Episode #5 of the course “Famous classical music composers”
A master of piano, 19th-century Polish composer Frederic Chopin changed Romantic music by invigorating it with a sense of nationality as well as his technically-demanding style. Chopin wrote a number of sonatas, nocturnes, ballades, waltzes, preludes, and other pieces for the solo piano. A gifted performer, he highlighted the precision of the soloist by demanding more from keyboardists than previous composers. Although Chopin’s pieces are often shorter than other composers, they contain as many or more notes, structured in challenging harmonies and ornamentations inspired by vocal ranges. Instead of writing for a vocal accompaniment, Chopin demanded the pianist play the same diverse sounds.
Chopin preferred the intimate experience of playing to small crowds in salons, and his performances were limited due to his lifelong poor health. The music he composed, therefore, considers small spaces rather than large orchestral halls, although with current audio technology many pianists perform Chopin in any size venue. One of his most famous works, the “Minute Waltz” (the Waltz in D-flat major Op. 64, No. 1) may be called a waltz, but the tempo is so fast that critics agree Chopin intended the piece for recital rather than to dance to. It adheres to the structures of a waltz, but embellishments like scaling and trills makes the piece unique.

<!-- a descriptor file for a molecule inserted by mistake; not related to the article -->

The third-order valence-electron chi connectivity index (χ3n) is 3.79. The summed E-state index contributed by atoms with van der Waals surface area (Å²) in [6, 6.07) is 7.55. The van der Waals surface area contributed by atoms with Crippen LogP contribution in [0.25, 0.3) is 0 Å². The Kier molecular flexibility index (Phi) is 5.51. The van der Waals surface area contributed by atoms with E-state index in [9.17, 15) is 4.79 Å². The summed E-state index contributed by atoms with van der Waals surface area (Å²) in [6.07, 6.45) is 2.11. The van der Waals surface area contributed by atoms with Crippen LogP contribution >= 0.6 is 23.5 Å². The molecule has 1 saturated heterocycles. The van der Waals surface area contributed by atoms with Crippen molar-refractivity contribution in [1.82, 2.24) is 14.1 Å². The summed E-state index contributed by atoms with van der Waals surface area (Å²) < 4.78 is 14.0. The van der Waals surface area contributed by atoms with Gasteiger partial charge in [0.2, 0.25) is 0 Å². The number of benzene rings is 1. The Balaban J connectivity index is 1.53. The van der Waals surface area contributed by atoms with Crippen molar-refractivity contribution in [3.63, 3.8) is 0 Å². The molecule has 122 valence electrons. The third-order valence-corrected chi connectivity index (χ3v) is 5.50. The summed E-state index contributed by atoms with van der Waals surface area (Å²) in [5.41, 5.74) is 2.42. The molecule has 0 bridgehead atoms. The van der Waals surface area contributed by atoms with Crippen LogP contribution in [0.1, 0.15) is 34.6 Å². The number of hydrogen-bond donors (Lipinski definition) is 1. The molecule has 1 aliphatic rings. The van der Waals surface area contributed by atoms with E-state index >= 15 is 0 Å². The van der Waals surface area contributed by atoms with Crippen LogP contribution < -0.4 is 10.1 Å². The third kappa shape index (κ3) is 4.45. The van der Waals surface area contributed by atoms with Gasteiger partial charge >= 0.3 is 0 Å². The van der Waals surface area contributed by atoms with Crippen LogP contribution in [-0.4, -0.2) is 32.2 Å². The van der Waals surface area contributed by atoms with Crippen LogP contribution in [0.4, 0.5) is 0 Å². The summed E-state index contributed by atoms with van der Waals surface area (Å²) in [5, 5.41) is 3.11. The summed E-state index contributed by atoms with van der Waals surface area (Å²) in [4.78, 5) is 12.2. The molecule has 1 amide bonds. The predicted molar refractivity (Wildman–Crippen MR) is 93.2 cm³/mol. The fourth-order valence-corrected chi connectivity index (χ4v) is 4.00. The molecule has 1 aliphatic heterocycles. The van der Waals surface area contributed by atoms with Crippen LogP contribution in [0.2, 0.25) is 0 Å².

Chopin’s Piano Sonata No. 2 in B-flat minor Op. 35 is commonly known as The Funeral March, although the “Funeral March” refers only to the third movement; it is the only piece that Chopin himself titled. The sonata alternates between stormy, dramatic intensity and the softness of relaxed melodies. The finale of the Funeral March is so technically demanding that playing it has become a standard milestone for pianists in their development. Keeping the tempo the same, Chopin writes an intense finale of parallel octave harmonies without giving the pianist or the listener a rest. The Funeral March was played at Chopin’s own funeral.
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